Head in the right direction: Mental health and wellbeing in the spotlight


06 March 2023

Across Australia, dedicated teachers are at the front line of a growing crisis in student mental health and wellbeing. Australian government statistics show that over two in five (44 per cent)1 Australians aged 16-85 will experience a mental health concern during their lives, with 20 per cent experiencing a mental health concern in the previous year. “Teachers are telling us, anecdotally, that the proportion of their students who have significant learning problems or mental health issues, is on the increase,” says former TAFE teacher David Terauds, now an organiser with the Queensland Teachers’ Union. Research backs up these reports that the problem is growing, with a major study by ANU researchers released earlier this year showing a significant increase in the proportion of people aged 18-24 experiencing high levels of psychological distress, from 14 per cent in 2017 to 22 per cent in 20202. And as we approach the second anniversary of the COVID pandemic, the fallout from the associated isolation, lockdowns and stress on learning is impacting both students and their teachers.

Increased teaching load

“We’ve seen a significant growth in the sheer numbers of students that teachers are supporting, particularly in the apprentice and trainee space,” says AEU federal TAFE president Michelle Purdy, also a TasTAFE Aboriginal Support Officer. With numbers in some courses climbing to over 100, teachers face time pressures that limit their interactions with students both in block and on workplace visits, Purdy says. “It’s hard enough for teachers to fit in the everyday demands of their job, and when there’s an increasing number of apprentice or traineeship students presenting with mental health issues, teachers do not necessarily have the skills to deal with that,” she says. “Teachers do their best to provide support to those students on top of a heavy teaching load, but there’s also declining numbers of specialist student support staff to whom students can be referred.”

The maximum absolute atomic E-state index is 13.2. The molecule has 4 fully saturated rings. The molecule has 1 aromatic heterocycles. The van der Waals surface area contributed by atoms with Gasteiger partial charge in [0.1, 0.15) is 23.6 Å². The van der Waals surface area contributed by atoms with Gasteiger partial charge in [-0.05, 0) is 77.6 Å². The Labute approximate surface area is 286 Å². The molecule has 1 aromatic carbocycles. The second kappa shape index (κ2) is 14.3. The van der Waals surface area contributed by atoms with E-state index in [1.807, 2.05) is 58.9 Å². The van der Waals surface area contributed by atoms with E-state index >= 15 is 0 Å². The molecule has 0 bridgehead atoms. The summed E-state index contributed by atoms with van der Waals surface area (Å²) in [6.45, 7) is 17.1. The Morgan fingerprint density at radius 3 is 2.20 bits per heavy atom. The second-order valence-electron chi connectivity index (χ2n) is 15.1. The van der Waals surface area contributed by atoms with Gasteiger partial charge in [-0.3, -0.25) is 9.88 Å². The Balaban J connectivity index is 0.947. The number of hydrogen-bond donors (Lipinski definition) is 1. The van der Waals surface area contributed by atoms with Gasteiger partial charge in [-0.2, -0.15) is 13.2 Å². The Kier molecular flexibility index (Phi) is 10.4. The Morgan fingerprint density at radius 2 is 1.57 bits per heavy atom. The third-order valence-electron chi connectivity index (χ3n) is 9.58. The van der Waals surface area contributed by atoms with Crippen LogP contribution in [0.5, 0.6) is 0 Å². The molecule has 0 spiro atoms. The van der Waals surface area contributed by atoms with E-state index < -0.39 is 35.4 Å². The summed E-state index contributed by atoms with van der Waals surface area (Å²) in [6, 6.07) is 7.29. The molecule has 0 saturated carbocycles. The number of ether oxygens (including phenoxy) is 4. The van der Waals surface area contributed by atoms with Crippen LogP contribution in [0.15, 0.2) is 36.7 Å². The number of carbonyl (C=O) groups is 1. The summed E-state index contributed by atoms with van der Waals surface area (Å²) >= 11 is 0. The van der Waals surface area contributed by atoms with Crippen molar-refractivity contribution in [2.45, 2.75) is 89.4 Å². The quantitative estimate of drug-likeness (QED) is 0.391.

Move to online makes personal connection more difficult

Purdy says that the nature of vocational teaching has changed significantly, with most courses now having some sort of online component. “In many courses, particularly outside of trades, most of the theory is now done online,” says Purdy, adding that student learning platforms such as Canvas also host a large proportion of student teacher communication, which can be disengaging. This model reduces the time that teachers spend with their students face-to-face to sometimes a few hours a week, she says. “When teachers aren’t in the same physical space as their students, it’s more difficult to build that personal relationship where you can pick up issues early on.” Students having difficulties might stop attending, cut classes (whether online or face- to-face) or stop sending in work for assessment, she says. “With less time to get to know your students, it’s harder to have personal conversations about what’s going on in their life, and what kind of support you can provide,” Purdy says – causing stress for both students and for their teachers.

Global perspective on online learning

In a 2021 study on the global impact on higher education from the pandemic from the University of Alberta, education scholar Stephen Murgatroyd writes that as online learning replaced face-to-face learning, technology vendors claimed it was “a moment of transformation when Head in the right direction: Mental health and wellbeing in the spotlight TAFE Teachers are at the front line of a mental health crisis in VET students – but often need support themselves. THE AUSTRALIAN TAFE TEACHER • 25 colleges and universities shifted from being predominantly about interpersonal relational teaching and learning, to becoming technology-enabled, hybridlearning organisations.”3 But Murgatroyd cautions there is little evidence that technology innovations improve teaching and learning, and that “the transformation conversation is more about privatisation, efficiency and scale than it is about authentic learning and engaged teaching.” The study points out that governments worldwide now expect higher education systems to “do more with less;” and as institutions increasingly rely on part-time contingent teaching staff, the nature of the teacher–student relationship changes. “Placing the learner at the centre and marginalising the work of teaching, shifts attention away from the teacherstudent-knowledge relationship, towards the relationship between the student and “content,” isolating the learner from community, peers, social networks and challenge,” warns Murgatroyd.